Social media is constantly inundating us with messages of inspiration. A common one is “What would you attempt to do if you knew you could not fail?” You’ve probably come across this, and you’ve probably had something in mind. Maybe you thought of an activity you once loved.
Something you used to do regularly, but you quit because life got in the way. Going back to a hobby that you used to do long ago is different for everyone. But from my experience, it tends to lead to the following 6- Step process.
1. Realizing you miss it
Maybe there’s a particular moment when it hits you. You’re watching a movie about that particular hobby and all of a sudden you feel a pang of sadness. Or your friends pick up the hobby and you get irrationally jealous. Why do your friends get to have all this fun? Those endorphins should be running through your blood.
To cope, you start humble bragging, which eventually turns into just plain bragging. You tell decade-old stories about your past accomplishments in this activity. All you really want is to feel that joy again. Not the joy of victory, but the joy of exercising your passion. Why did you even give it up in the first place? You might remember the reason, but it doesn’t seem valid anymore. You have no choice. You must go back.
2. Assuming you’re going to be an expert at it
So you’ve decided to do this. You get in the studio, on the court, in front of the chessboard, wherever it may be. Clearly your name’s not Kanye because someone let you into your zone (Ed note: Yes, I know that Kanye eventually gets into his zone). You’re ready to put your natural talents to work. You remember being great the last time. You’re nervous but eager to pick up where you left off.
3. Realizing you were wrong about the whole “being an expert” thing
So apparently when you stopped doing this hobby, everyone else who did it continued and excelled at it. But that’s okay, just a bit more practice and you’ll be fine right? Wrong. Even after that first few days of practice, you don’t improve much. You go for an audition, performance or competition and you fail. And honestly, you’re kind of surprised. You can normally handle rejection, but not when it comes to this. You’re an expert at this! Or at least you used to be.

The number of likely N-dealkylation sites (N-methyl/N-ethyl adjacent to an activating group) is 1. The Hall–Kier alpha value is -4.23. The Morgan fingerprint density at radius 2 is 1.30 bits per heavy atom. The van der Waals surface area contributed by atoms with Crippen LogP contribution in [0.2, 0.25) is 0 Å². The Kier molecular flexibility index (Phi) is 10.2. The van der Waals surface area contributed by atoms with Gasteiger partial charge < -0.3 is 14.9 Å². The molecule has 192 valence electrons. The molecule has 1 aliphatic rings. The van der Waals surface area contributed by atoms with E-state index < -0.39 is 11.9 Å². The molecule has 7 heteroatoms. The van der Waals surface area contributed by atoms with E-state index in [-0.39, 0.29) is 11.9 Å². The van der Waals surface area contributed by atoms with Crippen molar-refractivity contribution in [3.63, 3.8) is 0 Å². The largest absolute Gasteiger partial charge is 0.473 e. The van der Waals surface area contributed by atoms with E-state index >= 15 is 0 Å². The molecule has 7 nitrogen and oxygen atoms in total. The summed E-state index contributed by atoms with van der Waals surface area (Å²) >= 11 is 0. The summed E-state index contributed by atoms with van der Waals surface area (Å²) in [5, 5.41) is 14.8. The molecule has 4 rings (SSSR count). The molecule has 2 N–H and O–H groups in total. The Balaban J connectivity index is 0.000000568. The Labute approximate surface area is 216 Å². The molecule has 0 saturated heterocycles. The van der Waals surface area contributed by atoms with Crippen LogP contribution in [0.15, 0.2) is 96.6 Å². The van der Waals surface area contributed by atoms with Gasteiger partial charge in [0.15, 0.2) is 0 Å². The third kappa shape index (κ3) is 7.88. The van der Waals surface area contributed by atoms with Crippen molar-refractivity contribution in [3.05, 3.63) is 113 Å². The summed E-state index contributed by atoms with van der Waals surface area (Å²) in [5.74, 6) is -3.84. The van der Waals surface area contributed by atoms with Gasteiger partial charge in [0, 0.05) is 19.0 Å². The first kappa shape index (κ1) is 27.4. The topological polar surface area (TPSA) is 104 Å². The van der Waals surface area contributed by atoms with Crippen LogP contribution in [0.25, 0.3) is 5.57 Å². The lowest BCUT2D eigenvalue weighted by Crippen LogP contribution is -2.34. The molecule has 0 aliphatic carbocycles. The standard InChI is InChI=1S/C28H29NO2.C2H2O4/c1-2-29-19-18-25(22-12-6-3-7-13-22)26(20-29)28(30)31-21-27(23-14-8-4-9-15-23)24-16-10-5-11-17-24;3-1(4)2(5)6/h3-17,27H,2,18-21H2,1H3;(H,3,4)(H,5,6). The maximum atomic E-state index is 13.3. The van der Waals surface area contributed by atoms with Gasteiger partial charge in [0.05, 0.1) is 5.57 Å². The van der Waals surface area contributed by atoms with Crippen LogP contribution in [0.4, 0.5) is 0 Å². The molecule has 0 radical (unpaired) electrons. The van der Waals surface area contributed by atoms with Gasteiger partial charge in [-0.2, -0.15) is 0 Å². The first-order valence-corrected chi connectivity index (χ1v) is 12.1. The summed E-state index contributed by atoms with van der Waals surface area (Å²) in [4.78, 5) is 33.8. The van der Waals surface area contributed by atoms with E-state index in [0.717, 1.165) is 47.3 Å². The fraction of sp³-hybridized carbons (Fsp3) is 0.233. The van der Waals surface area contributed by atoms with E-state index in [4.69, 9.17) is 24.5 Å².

4. Falling into a temporary slump
Now, you’re convinced you have no talent. There was a bus to take the learning curve and you missed it when you quit. Time to get a new hobby. Or maybe you should just dedicate yourself to watching Netflix. And there’s that new iPhone app everyone’s talking about; you can check that out. Life will be fine without your briefly revived passion.
5. Getting over your ego
You can’t let momentary failure get in the way. There was a reason you went back to this and you need to see it through. You’re reliving the moment in Step 1 all over again and this time, your motivation is here to stay. After all, during that brief time period in which you went back to your passion, you actually saw traces of your talent. And most importantly, you had fun.
6. Picking it up again and going at your own pace
You didn’t pick this up again to get to a professional level. You did it because it made you happy. Sure, it would be cool to master your skill, but mastery only comes with a lot of practice. Practice that – most of the time— you’ll actually enjoy. And what could be better than doing what you enjoy?
Life might get in the way sometimes, but if you truly love something, there’s no quitting, only taking a break. Just…maybe wait a while before you take your next break. You might find that you love this enough to add it to your routine. And maybe one day, after all that practice, you will be an expert. But one thing’s for sure; you’re already doing a pretty good job of living life because you’re pursuing your passion.